The College of Nursing at Florida State University has a significant history. Recently, Heritage & University Archives received a new accession from the College that illustrates when the College played a key role in being prepared for a nuclear catastrophe on American soil.
The newspaper clipping presented is from the spring of 1961, describing a “disaster drill” in an event of a plane crash and was given to the College by alumna Judith Butler White. White writes that this article describes the beginning of the implementation of the “worst-case scenario” preparation instated by President John F. Kennedy during the Cold War and that the Florida State University nursing students were part of this preparation plan. She recalls that a “Radiation Sign” and a “Location of Campus Assignment” in case of a nuclear disaster, was always hanging on her door in her room in Dorman Hall.
In October 1962, President Kennedy was informed by aircraft spies that Soviet nuclear missiles were placed within Cuba, sparking the Cuban Missile Crisis. Not only were crisis plans in an event of a nuclear disaster methodically and rapidly developed, the nursing students in the state of Florida were being trained within their programs for emergency care in an event of a nuclear attack within Florida.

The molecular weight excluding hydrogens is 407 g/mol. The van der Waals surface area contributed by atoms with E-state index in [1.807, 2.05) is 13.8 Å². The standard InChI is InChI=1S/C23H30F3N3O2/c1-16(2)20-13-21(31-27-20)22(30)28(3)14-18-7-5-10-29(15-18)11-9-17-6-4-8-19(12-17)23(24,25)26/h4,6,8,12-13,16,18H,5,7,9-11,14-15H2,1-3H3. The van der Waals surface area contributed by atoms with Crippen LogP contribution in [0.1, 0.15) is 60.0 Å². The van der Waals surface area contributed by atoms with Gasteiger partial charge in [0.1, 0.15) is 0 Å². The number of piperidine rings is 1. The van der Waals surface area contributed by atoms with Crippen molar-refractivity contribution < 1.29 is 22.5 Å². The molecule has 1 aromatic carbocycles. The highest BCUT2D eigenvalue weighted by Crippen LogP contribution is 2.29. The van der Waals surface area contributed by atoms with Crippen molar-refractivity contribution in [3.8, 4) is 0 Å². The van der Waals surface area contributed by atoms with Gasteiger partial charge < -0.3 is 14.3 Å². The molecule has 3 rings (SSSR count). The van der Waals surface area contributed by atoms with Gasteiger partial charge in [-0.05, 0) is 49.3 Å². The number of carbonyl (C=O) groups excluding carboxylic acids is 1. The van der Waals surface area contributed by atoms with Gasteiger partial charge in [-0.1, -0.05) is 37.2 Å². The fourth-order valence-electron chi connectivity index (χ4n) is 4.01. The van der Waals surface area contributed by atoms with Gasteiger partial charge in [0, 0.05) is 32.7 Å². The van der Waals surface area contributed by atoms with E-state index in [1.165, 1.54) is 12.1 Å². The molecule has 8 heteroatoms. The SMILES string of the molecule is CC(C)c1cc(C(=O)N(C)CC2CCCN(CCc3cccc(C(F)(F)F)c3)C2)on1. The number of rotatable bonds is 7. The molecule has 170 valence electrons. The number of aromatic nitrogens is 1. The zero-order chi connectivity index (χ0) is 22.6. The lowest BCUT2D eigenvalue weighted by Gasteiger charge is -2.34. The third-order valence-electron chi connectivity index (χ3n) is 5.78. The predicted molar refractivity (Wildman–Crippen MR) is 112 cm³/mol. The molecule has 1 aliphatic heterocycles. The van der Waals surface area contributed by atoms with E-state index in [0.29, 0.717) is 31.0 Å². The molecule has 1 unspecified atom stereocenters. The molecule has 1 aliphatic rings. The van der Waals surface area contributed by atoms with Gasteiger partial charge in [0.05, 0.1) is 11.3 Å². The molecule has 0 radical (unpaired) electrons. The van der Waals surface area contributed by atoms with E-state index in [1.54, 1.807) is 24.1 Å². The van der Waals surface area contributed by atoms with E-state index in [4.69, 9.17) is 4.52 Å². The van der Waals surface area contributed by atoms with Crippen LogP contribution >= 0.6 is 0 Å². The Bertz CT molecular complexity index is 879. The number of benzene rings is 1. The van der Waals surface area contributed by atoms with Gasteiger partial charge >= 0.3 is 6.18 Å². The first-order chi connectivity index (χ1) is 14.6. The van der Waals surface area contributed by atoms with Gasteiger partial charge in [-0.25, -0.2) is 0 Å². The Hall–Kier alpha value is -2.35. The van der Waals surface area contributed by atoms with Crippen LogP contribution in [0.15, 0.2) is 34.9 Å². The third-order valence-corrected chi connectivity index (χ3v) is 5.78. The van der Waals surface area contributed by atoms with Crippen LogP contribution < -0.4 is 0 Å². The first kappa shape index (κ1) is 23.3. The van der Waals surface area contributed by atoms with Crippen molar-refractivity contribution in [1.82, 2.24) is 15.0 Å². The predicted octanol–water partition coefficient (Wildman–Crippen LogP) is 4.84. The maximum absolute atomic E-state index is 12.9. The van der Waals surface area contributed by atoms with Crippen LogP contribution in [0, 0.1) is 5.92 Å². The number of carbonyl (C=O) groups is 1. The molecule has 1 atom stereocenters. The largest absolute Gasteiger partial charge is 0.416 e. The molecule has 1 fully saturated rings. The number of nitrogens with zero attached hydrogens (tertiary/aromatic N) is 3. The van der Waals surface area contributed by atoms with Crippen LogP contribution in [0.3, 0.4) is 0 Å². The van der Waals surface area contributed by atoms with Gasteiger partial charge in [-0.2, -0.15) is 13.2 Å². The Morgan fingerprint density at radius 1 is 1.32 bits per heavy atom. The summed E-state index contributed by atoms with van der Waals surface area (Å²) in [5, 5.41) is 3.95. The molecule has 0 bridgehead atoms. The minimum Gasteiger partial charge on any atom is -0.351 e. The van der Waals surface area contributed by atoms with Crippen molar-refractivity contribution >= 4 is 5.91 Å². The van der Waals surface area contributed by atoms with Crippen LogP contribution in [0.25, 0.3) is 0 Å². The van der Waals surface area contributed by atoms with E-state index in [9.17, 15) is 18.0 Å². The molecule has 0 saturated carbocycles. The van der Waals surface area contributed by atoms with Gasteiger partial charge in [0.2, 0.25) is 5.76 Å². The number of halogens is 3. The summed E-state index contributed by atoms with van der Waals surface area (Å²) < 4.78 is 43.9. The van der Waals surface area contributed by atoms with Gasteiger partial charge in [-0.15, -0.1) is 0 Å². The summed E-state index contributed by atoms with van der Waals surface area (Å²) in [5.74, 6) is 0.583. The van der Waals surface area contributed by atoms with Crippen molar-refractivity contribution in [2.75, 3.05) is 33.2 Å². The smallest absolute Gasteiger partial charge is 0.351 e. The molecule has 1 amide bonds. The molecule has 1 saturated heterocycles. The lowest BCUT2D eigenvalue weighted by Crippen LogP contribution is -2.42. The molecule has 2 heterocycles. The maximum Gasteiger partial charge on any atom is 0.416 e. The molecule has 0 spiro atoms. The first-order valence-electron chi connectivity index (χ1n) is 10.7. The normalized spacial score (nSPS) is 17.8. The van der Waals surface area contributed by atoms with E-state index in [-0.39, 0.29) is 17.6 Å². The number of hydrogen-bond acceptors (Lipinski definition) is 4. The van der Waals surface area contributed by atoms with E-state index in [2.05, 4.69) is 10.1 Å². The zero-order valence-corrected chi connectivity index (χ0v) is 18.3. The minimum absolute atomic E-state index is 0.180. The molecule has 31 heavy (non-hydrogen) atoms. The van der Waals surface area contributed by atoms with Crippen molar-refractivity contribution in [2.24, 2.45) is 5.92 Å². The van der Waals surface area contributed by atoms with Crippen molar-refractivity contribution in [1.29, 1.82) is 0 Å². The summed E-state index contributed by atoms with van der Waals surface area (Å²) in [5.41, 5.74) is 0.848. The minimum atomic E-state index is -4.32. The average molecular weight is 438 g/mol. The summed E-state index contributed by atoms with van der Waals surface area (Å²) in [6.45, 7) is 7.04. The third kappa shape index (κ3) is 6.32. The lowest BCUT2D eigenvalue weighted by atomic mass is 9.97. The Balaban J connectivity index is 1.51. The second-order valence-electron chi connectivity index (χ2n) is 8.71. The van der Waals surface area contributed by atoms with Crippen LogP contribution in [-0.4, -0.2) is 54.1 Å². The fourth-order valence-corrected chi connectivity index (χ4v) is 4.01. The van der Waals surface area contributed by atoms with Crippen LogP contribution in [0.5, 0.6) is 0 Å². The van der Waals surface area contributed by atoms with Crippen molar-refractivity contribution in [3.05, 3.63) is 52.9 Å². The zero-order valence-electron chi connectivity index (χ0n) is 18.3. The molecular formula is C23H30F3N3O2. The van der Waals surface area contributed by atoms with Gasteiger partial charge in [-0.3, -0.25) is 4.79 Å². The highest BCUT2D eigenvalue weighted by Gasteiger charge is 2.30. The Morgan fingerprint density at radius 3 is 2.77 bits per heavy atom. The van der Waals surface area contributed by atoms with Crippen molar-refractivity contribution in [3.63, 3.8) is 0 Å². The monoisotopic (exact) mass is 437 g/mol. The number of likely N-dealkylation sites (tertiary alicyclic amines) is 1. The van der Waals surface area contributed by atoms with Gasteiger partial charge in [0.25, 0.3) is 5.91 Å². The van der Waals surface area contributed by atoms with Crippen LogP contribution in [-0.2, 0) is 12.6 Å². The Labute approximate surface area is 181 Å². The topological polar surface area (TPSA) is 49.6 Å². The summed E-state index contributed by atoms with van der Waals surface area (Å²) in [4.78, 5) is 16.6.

Although most of America views the Cuban Missile Crisis as a tragedy that never occurred, White stated that the reality of a nuclear attack was very much a possibility and the State of Florida would have actual drills for its nursing students to aid the masses of victims if such a crisis did occur. In the article, it refers to nursing students collaborating in a “disaster drill” for a plane crash, when in reality they were being prepped for the first nuclear war that the world had ever experienced.
Please check out our extensive materials related the College of Nursing at Heritage & University Archives. Also, portions of the College of Nursing collection are available in DigiNole: FSU’s Digital Repository.